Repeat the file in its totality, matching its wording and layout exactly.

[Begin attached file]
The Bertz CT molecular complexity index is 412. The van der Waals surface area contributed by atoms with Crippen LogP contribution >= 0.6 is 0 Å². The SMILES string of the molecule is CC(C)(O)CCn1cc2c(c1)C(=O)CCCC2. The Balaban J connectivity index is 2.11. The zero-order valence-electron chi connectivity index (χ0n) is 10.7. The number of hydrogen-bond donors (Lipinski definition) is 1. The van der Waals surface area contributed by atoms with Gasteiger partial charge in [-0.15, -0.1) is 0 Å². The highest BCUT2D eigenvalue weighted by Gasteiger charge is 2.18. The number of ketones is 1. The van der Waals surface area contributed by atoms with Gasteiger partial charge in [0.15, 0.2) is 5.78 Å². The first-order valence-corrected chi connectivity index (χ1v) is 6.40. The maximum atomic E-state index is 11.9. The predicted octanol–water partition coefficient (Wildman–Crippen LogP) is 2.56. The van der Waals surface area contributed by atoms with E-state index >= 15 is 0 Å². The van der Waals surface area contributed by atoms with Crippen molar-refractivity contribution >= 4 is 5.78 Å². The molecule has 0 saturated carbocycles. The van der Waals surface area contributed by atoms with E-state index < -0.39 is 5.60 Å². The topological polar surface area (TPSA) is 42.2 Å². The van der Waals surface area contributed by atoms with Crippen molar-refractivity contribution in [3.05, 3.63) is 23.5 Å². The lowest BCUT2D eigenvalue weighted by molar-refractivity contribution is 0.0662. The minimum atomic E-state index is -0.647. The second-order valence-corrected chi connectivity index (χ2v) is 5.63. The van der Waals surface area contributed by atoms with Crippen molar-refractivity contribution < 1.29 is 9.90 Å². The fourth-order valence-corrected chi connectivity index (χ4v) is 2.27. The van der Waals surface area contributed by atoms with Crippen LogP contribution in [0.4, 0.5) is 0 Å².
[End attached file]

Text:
The Bertz CT molecular complexity index is 412. The van der Waals surface area contributed by atoms with Crippen LogP contribution >= 0.6 is 0 Å². The SMILES string of the molecule is CC(C)(O)CCn1cc2c(c1)C(=O)CCCC2. The Balaban J connectivity index is 2.11. The zero-order valence-electron chi connectivity index (χ0n) is 10.7. The number of hydrogen-bond donors (Lipinski definition) is 1. The van der Waals surface area contributed by atoms with Gasteiger partial charge in [-0.15, -0.1) is 0 Å². The highest BCUT2D eigenvalue weighted by Gasteiger charge is 2.18. The number of ketones is 1. The van der Waals surface area contributed by atoms with Gasteiger partial charge in [0.15, 0.2) is 5.78 Å². The first-order valence-corrected chi connectivity index (χ1v) is 6.40. The maximum atomic E-state index is 11.9. The predicted octanol–water partition coefficient (Wildman–Crippen LogP) is 2.56. The van der Waals surface area contributed by atoms with E-state index >= 15 is 0 Å². The van der Waals surface area contributed by atoms with Crippen molar-refractivity contribution >= 4 is 5.78 Å². The molecule has 0 saturated carbocycles. The van der Waals surface area contributed by atoms with E-state index < -0.39 is 5.60 Å². The topological polar surface area (TPSA) is 42.2 Å². The van der Waals surface area contributed by atoms with Crippen molar-refractivity contribution in [3.05, 3.63) is 23.5 Å². The lowest BCUT2D eigenvalue weighted by molar-refractivity contribution is 0.0662. The minimum atomic E-state index is -0.647. The second-order valence-corrected chi connectivity index (χ2v) is 5.63. The van der Waals surface area contributed by atoms with Crippen molar-refractivity contribution < 1.29 is 9.90 Å². The fourth-order valence-corrected chi connectivity index (χ4v) is 2.27. The van der Waals surface area contributed by atoms with Crippen LogP contribution in [0.4, 0.5) is 0 Å².